Here is a vector showing how you walked in this example:

    <4, 3>

    This vector is always parallel to the wall. It is also the same as the slope:

    [green]
    parallel vector =
    [/green]

    Now that we have a parallel vector, getting a perpendicular vector is easy:

    [red]
    perpendicular vector = <-change in y-direction, change in x-direction>
    [/red]

    In this case,

    <-3, 4>

    (also note that <3, -4> would work, too).

    You might remember that -1 / slope gives you the slope of a line that is perpendicular to the original line. We're doing the same thing--we're just using vectors, instead.

    Now that we have the perpendicular vector, we can easily get the normal vector. We just have to make the vector have a length of 1 unit. To do this, we first calculate the length of the vector:

    [code]
    [green]
    length of vector1 = length of
    = square root of (x1 * x1 + y1 * y1)
    [/green]
    [/code]

    Finally, to get a vector whose length is 1 unit, you take the original vector and divide by the length of the vector:

    [green]
    vector of length '1' = original vector / length of original vector
    [/green]

    Going back to our example:
    length of <3, -4> = square root of [3 * 3 + (-4) * (-4)] = 5
    <3, -4> --> transformed to length of 1 --> <3/5, -4/5>

    [code]
    [red]
    Example review:
    The line describing your wall is:
    y = m * x + b
    where m = slope = (dy) / (dx)
    (and dx = change in x, dy = change in y)

    Your 'normal' vector is:
    <-dy, dx> / square root of (dx * dx + dy * dy)

    We have also found the 'parallel unit vector':
    / square root of (dx * dx + dy * dy)
    [/red]
    [/code]

    [b]IMPORTANT:[/b] the 'normal' vector points "away from" the wall. The 'parallel unit vector' points "along" the wall. We will use this to help us figure out how the ball bounces off of the wall.

    [b]2) HOW DO I USE THE PARALLEL AND PERPENDICULAR VECTORS TO FIND THE BALL'S VELOCITY AFTER IMPACT?[/b]
    Remember when we defined the DOT PRODUCT? I said that you can use it to figure out how much of a vector points in the direction of a second vector. I also said this only worked when the second vector had a length of 1 unit.

    Since our parallel and perpendicular vectors have a length of 1 unit, we can use them in this way. This helps us because your ball obeys this rule:

    [b]
    When colliding with a wall, the part of the velocity perpendicular to the wall reverses direction (gets negated). The part that is parallel to the wall does not change.
    [/b]

    So:
    [code]
    [green]
    Let:
    vBall = the velocity of the ball (a vector)
    vWallParallel = the parallel unit vector we found above.
    vWallPerpendicular = the perpendicular unit vector we found above.

    Then, to get the part of the ball's velocity parallel to the wall:
    vBallParallel = vBall . vWallParallel

    And to get the part of the ball's velocity perpendicular to the wall:
    vBallPerpendicular = vBall . vPerpendicular
    [/green]
    [/code]

    Now we know how the ball is moving right before impact. After the ball hits the wall, it will move like this:

    [code]
    [green]
    vBallParallelAfterImpact = vBallParallel
    vBallPerpendicularAfterImpact = -vBallPerpendicular
    [/green]
    [/code]

    We're almost done, but there is a problem. Since we used a dot product, vBallParallel and vBallPerpendicular are numbers, not vectors. To get our final velocity vector, we need to combine them back into a vector. For example, if vBallParallelAfterImpact has a value of 3 m/s, we still need to know the direction in which the ball is moving at 3 m/s.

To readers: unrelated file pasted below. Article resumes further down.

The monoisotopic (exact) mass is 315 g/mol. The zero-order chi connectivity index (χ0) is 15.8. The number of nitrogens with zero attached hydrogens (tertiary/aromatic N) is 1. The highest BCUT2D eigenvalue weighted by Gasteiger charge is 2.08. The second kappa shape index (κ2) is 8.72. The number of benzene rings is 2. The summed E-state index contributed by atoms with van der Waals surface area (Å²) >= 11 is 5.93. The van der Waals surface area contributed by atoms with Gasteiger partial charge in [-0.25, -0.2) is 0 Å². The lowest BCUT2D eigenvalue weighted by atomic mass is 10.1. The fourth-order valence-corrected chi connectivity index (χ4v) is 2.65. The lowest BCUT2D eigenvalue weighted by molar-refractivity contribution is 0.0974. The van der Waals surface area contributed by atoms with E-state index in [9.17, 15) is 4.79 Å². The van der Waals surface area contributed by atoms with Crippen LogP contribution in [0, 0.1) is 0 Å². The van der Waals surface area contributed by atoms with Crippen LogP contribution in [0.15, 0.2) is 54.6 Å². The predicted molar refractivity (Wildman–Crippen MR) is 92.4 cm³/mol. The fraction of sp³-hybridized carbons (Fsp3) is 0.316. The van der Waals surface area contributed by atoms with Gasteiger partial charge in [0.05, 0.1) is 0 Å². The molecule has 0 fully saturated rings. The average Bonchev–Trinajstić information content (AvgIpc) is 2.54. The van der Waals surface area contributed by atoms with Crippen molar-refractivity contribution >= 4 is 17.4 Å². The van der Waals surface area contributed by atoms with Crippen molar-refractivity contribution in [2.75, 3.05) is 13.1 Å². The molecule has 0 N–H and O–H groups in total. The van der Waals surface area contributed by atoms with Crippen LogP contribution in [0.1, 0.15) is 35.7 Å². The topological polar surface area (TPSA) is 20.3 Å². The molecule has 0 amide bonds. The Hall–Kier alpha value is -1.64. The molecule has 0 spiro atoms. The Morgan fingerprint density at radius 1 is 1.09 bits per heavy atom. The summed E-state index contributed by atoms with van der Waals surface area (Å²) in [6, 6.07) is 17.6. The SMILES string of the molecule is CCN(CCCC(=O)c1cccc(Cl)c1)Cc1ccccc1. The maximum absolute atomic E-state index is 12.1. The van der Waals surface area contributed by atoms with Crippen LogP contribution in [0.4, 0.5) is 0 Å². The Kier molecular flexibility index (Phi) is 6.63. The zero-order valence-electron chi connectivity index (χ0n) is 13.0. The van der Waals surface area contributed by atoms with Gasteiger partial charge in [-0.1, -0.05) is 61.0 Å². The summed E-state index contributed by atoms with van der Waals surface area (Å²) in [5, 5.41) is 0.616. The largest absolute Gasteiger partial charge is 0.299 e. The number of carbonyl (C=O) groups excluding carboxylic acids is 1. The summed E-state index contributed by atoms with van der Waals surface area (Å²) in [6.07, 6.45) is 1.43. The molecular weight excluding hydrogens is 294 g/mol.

We combine the final velocity numbers in the same way we broke up the velocity at the start of the problem: one piece goes in the "parallel" direction, the other in the "perpendicular" direction.

    [code]
    [green]
    Let:
    VbParFinal = final velocity of ball parallel to the wall
    VbPerpFinal = final velocity of ball perpendicular to the wall

    Then:
    Final velocity of ball = VbParFinal * parallel vector +
    VbPerpFinal * perpendicular vector

    [/green]
    [/code]


    Finally, let's plug these numbers into our ongoing example. Let's assume the ball is traveling back along the x-axis (velocity is <-3, 0>) and it hits our wall with slope 3/4.

    [code]
    [green]
    vBall = <-3, 0>
    vParallel = <4/5, 3/5>
    vPerpendicular = <-3/5, 4/5>

    Before collision:
    vBallParallel = <-3, 0> . <4/5, 3/5> = -12 / 5
    vBallPerpendicular = <-3, 0> . <-3/5, 4/5> = 9 / 5

    After collision:
    vBallParallel = (unchanged) = -12 / 5
    vBallPerpendicular = (negated) = -9 / 5

    vBallFinal = (-12 / 5) * <4/5, 3/5> + (-9 / 5) * <-3/5, 4/5>
    = <-48/25, -36/25> + <27/25, -36/25>
    = <-21/25, -72/25>



    [/green]
    [/code]

    That's it--you're done!

    That might seem complicated, but it isn't much math, once you write out the equations. The hard part is explaining it and understanding it. I'm sure that I wasn't clear in some places. If you have more questions, please ask!

    Good luck,

    Kreitler







    : Thanks for your help, but I need some more. I have had a course about lines and circles and vector multiplying. Subtraction, addition (and I think there was a division) are a gray area to me. Also I have trobles understanding vector tutorials as English is not my mother language and these terms (the ones I have highlighted in red) are unknown to me. I hope you can explain them in basic English, as I haven't found matches for them in dictionary. The actions I cant understand are in blue. I assume the "dot product" is the point where two vectors intersect, but I'm not sure
    :
    : : Hey NetGert,
    : : You'll need some vector math to solve your problem. Since I don't know how much math you have (and how much help you want), I'll describe one solution in "high level" terms. If you need more explanation or want more than just "general approach" kind of help, please post again and let me know.